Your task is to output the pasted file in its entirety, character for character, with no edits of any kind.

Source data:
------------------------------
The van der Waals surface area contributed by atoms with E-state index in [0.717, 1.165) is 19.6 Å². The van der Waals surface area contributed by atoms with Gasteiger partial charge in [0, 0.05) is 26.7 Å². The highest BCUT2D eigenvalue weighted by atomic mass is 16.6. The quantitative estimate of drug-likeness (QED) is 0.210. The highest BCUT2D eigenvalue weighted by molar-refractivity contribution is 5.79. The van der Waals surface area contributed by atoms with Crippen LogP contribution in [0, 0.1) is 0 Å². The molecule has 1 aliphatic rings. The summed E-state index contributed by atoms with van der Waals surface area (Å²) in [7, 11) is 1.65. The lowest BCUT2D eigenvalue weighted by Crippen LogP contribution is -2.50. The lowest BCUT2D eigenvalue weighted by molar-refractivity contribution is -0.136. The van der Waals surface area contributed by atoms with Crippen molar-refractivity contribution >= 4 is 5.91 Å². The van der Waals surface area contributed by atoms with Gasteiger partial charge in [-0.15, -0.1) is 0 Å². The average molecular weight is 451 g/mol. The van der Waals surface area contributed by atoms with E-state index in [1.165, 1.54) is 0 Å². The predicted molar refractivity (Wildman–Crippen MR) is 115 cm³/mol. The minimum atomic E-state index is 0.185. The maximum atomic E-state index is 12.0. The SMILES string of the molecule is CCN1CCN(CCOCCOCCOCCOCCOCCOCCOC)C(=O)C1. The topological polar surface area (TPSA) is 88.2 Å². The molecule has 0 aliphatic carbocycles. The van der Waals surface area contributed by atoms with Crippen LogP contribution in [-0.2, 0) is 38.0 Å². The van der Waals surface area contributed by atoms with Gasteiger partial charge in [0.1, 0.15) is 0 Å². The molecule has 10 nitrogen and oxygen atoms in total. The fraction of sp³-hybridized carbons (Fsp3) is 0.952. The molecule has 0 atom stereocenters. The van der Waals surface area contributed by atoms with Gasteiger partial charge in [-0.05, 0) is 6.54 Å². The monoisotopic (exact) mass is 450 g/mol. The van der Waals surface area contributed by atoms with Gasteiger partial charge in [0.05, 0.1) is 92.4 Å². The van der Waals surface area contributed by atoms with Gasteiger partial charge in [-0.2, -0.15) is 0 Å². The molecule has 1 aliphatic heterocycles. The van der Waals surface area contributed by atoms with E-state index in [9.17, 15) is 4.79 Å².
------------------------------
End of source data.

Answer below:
The van der Waals surface area contributed by atoms with E-state index in [0.717, 1.165) is 19.6 Å². The van der Waals surface area contributed by atoms with Gasteiger partial charge in [0, 0.05) is 26.7 Å². The highest BCUT2D eigenvalue weighted by atomic mass is 16.6. The quantitative estimate of drug-likeness (QED) is 0.210. The highest BCUT2D eigenvalue weighted by molar-refractivity contribution is 5.79. The van der Waals surface area contributed by atoms with Crippen LogP contribution in [0, 0.1) is 0 Å². The molecule has 1 aliphatic rings. The summed E-state index contributed by atoms with van der Waals surface area (Å²) in [7, 11) is 1.65. The lowest BCUT2D eigenvalue weighted by Crippen LogP contribution is -2.50. The lowest BCUT2D eigenvalue weighted by molar-refractivity contribution is -0.136. The van der Waals surface area contributed by atoms with Crippen molar-refractivity contribution >= 4 is 5.91 Å². The van der Waals surface area contributed by atoms with Gasteiger partial charge in [-0.15, -0.1) is 0 Å². The average molecular weight is 451 g/mol. The van der Waals surface area contributed by atoms with E-state index in [1.165, 1.54) is 0 Å². The predicted molar refractivity (Wildman–Crippen MR) is 115 cm³/mol. The minimum atomic E-state index is 0.185. The maximum atomic E-state index is 12.0. The SMILES string of the molecule is CCN1CCN(CCOCCOCCOCCOCCOCCOCCOC)C(=O)C1. The topological polar surface area (TPSA) is 88.2 Å². The molecule has 0 aliphatic carbocycles. The van der Waals surface area contributed by atoms with Crippen LogP contribution in [-0.2, 0) is 38.0 Å². The van der Waals surface area contributed by atoms with Gasteiger partial charge in [0.1, 0.15) is 0 Å². The molecule has 10 nitrogen and oxygen atoms in total. The fraction of sp³-hybridized carbons (Fsp3) is 0.952. The molecule has 0 atom stereocenters. The van der Waals surface area contributed by atoms with Gasteiger partial charge in [-0.05, 0) is 6.54 Å². The monoisotopic (exact) mass is 450 g/mol. The van der Waals surface area contributed by atoms with Gasteiger partial charge in [0.05, 0.1) is 92.4 Å². The van der Waals surface area contributed by atoms with Gasteiger partial charge in [-0.2, -0.15) is 0 Å². The molecule has 1 aliphatic heterocycles. The van der Waals surface area contributed by atoms with E-state index in [9.17, 15) is 4.79 Å².